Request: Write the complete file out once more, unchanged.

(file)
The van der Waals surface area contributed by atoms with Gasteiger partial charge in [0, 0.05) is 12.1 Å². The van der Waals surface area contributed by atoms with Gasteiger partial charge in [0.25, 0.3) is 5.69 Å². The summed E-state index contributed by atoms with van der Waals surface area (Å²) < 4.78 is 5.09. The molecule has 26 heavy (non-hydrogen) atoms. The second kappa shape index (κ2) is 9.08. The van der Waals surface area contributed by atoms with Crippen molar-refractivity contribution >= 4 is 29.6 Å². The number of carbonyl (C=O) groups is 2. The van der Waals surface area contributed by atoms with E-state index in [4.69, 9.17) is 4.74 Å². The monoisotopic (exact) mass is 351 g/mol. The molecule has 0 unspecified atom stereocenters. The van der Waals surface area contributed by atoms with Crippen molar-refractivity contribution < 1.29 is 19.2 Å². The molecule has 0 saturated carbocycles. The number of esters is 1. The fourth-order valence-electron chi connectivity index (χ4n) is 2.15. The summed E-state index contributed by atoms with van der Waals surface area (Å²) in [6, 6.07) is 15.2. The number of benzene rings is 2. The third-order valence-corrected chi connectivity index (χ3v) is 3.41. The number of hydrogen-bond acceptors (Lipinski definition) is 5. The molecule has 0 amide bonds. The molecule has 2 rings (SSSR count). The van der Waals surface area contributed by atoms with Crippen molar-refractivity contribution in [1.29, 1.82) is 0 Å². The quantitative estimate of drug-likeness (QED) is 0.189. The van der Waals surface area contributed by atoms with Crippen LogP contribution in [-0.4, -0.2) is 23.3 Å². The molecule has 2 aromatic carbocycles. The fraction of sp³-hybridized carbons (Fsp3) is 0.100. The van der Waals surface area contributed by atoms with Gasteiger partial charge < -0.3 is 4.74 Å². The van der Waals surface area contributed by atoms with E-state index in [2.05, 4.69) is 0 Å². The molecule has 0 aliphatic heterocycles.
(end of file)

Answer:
The van der Waals surface area contributed by atoms with Gasteiger partial charge in [0, 0.05) is 12.1 Å². The van der Waals surface area contributed by atoms with Gasteiger partial charge in [0.25, 0.3) is 5.69 Å². The summed E-state index contributed by atoms with van der Waals surface area (Å²) < 4.78 is 5.09. The molecule has 26 heavy (non-hydrogen) atoms. The second kappa shape index (κ2) is 9.08. The van der Waals surface area contributed by atoms with Crippen molar-refractivity contribution >= 4 is 29.6 Å². The number of carbonyl (C=O) groups is 2. The van der Waals surface area contributed by atoms with E-state index in [4.69, 9.17) is 4.74 Å². The monoisotopic (exact) mass is 351 g/mol. The molecule has 0 unspecified atom stereocenters. The van der Waals surface area contributed by atoms with Crippen molar-refractivity contribution < 1.29 is 19.2 Å². The molecule has 0 saturated carbocycles. The number of esters is 1. The fourth-order valence-electron chi connectivity index (χ4n) is 2.15. The summed E-state index contributed by atoms with van der Waals surface area (Å²) in [6, 6.07) is 15.2. The number of benzene rings is 2. The third-order valence-corrected chi connectivity index (χ3v) is 3.41. The number of hydrogen-bond acceptors (Lipinski definition) is 5. The molecule has 0 amide bonds. The molecule has 2 rings (SSSR count). The van der Waals surface area contributed by atoms with Crippen molar-refractivity contribution in [1.29, 1.82) is 0 Å². The quantitative estimate of drug-likeness (QED) is 0.189. The van der Waals surface area contributed by atoms with Crippen LogP contribution in [-0.4, -0.2) is 23.3 Å². The molecule has 2 aromatic carbocycles. The fraction of sp³-hybridized carbons (Fsp3) is 0.100. The van der Waals surface area contributed by atoms with Gasteiger partial charge < -0.3 is 4.74 Å². The van der Waals surface area contributed by atoms with E-state index in [2.05, 4.69) is 0 Å². The molecule has 0 aliphatic heterocycles.